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Get started with the iPhone 5c and 5s

Serenity Caldwell | Sept. 23, 2013
Congratulations, you've just gotten an iPhone 5c or 5s. Let us help you set it up, transfer data from your old phone, and get you playing with all its new features.

Upgrade from another smartphone
Moving from an Android, BlackBerry, or Windows smartphone to the iPhone 5c or 5s? Depending on how you've set your information up, it should be relatively painless to transfer it to your new device.

Mail, contacts, and calendars: If you're using a Gmail account or other POP or IMAP-based account for mail on your smartphone, it's already syncing to a central server, and you should be able to add that account to your new iPhone with few issues. Apple's iOS has automatic setup for those using Microsoft Exchange, Gmail, Yahoo, Aol, or Hotmail; you'll also be able to manually set up a POP or IMAP account for mail, LDAP or CardDAV for contacts, or CalDAV for calendars. You can alternatively use Apple's free iCloud service to set up a new email account.

Music, videos, and photos: Your new iPhone uses iTunes to sync any local music, TV, movies, and photos from your computer to the device. If you've been syncing that information with your smartphone, it's easy enough sync that data with your Apple device—you just have to know where the content is located on your smartphone and get it over to your computer. Once you've done that, add it to iTunes; to sync your photos, add them to iPhoto or Aperture (on a Mac) or place them in your Pictures folder (on a PC).

If you've purchased content through your smartphone that hasn't been copied to your computer (say, if you're using Amazon Cloud Drive), you should be able to download it to your desktop system, or, at the very least, install an app on the iPhone (like the Kindle app for book purchases) that lets you access the information.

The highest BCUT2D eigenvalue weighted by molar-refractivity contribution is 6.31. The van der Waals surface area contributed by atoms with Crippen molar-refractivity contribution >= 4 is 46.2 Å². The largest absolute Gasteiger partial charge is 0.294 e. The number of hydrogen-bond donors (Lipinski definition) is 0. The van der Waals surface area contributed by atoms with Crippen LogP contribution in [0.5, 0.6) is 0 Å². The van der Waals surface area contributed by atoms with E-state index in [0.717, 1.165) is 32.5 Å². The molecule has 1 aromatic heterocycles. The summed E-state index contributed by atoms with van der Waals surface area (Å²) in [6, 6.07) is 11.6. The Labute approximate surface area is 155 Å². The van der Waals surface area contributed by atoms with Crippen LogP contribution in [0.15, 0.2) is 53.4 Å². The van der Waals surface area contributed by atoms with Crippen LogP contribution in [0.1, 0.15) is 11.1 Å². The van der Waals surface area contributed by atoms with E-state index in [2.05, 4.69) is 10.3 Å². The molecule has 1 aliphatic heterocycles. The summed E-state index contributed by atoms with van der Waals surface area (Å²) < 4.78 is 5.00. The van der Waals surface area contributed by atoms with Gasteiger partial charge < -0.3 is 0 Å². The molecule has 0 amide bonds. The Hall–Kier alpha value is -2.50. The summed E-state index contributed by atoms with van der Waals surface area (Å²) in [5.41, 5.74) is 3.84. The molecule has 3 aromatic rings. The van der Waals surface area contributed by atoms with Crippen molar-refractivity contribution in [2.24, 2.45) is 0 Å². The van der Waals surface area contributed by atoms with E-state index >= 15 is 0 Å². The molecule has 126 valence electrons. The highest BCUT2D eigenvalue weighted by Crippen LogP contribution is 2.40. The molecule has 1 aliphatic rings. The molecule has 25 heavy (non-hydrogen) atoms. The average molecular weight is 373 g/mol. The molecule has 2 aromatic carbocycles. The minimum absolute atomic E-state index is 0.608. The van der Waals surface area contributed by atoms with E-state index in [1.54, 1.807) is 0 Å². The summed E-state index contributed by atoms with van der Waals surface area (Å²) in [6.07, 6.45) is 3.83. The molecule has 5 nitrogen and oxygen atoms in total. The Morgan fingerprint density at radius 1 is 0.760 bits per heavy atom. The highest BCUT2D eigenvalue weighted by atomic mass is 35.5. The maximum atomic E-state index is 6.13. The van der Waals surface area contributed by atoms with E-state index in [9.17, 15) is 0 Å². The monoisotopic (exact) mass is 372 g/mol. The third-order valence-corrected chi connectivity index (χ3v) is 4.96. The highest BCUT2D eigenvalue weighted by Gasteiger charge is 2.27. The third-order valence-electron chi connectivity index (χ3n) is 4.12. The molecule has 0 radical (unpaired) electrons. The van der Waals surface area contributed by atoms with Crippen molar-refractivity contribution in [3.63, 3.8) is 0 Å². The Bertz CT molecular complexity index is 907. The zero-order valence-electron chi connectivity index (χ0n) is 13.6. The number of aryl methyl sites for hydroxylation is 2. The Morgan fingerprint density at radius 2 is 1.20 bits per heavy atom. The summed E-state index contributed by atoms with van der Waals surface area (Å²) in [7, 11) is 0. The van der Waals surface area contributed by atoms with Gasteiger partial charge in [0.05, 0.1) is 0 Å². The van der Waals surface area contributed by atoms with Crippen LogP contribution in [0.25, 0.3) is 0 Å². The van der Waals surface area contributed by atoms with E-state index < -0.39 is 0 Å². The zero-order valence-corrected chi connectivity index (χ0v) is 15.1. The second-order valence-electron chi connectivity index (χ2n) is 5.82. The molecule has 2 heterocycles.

Apps and miscellany: Unfortunately, you can't port any Windows or Android apps from your old device to your iPhone. On the upside, you may be able to find parallel versions of those apps on Apple's App Store (for instance, if you're using Dropbox on your smartphone, you can download the company's iOS app and continue to access your Dropbox data). If you have apps with valuable information you don't want to lose (notes apps, to-do lists, etc), you can poke around to see if there's any way of exporting that information; otherwise, you'll be out of luck.

SMS and MMS logs, while not transferrable, are in theory rescuable, depending on what kind of smartphone you own, but it requires a lot of legwork on your end. You won't be able to add them to your new iPhone, however; you'll simply be saving them to your computer. There are a variety of different programs available for exporting messages from your smartphones—SMS Backup & Restore for Android appears to be one popular option. As I haven't used it, I can't personally recommend it, but you can always search Google to bring up more options.

 

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